Joe Biden is enlisting his old boss Barack Obama, the Democratic Party’s all-time biggest fundraiser, to convince grassroots donors to open their wallets.
Obama will headline a virtual fundraiser on June 23 for his former vice president, with the price of admission set at just $15. The former president raised a record $745 million for his campaign committee in 2008.
The event will be Obama’s first fundraiser for Biden, who he endorsed in April after Bernie Sanders withdrew from the presidential race leaving Biden unopposed for the Democratic nomination.
“This is a critical moment in our history — and we need Americans of all backgrounds and political stripes to join together and fight to create a more just, more generous, more democratic America where everybody has a fair shot at opportunity,” Obama said in an appeal announcing the fundraiser sent out by the Biden campaign. “That’s why I am so excited to be joining my friend Joe Biden to talk about his vision for the country.”
Obama pioneered small-dollar donor fundraising in both of his runs for the White House, and Biden will no doubt be hoping he hasn’t lost his touch with the grassroots. The top ask for the event is just $1,000, according to a donation form his campaign set up. The invitation says most donors are giving $25.
Biden’s campaign has generally had higher asks when his low-overhead fundraisers have included prominent Democratic politicians. A fundraiser Monday with Massachusetts Senator Elizabeth Warren had a top ask of $100,000, and netted $6 million. Donors could join the event as little as $250. Biden’s campaign raised $3.5 million last week in an online fundraiser featuring Senator Kamala Harris that had a ticket price range of $500 to $100,000.
The campaign has also used its virtual fundraisers to reach out to small-dollar donors. A May 22 event with Biden and former rival Pete Buttigieg drew 36,000 people from all over the U.S. and raised more than $1 million, with an average contribution of $26. Obama’s appeal is likely to be much wider.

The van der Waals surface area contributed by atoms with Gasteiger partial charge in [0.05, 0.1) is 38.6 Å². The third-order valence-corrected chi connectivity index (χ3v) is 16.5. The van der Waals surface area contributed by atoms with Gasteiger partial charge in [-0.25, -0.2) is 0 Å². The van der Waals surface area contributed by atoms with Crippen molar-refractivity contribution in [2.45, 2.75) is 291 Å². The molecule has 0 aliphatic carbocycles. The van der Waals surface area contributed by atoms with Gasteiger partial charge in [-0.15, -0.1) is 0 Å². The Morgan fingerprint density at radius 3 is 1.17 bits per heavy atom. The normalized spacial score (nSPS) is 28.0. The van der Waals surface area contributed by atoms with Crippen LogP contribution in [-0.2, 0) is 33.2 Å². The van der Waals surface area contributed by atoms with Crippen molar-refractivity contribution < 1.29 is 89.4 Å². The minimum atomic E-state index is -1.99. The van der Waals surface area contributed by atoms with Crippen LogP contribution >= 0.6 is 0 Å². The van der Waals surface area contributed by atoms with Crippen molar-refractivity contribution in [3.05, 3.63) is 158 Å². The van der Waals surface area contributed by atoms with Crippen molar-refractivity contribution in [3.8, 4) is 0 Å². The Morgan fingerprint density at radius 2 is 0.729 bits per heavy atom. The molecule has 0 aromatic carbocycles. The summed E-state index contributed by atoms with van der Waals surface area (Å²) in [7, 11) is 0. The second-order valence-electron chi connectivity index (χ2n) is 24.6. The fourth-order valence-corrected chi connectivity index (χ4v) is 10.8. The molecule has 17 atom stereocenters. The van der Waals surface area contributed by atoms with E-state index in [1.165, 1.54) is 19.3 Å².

Biden’s fundraising surged in May, when his campaign, the Democratic National Committee and allied fundraising vehicles took in $80.8 million, a record haul for the candidate. Half of the donors that month gave for the first time. The totals also include the first full month of fundraising by Biden Victory Fund, which can now accept contributions of up to $620,800 from individuals. The money is split between Biden’s campaign, the DNC and 26 state parties.
Biden still trails President Donald Trump in fundraising, but is gaining ground. Through April, Trump had raised $742 million, more than twice as much as Biden and the DNC. Biden’s committees ended that month with $103 million in the bank compared with $255 million for Trump. Biden’s campaign did not release his total cash on hand, and Trump has not released any information on his May numbers.
Campaigns and the parties report their May numbers in full to the Federal Election Commission on June 20.
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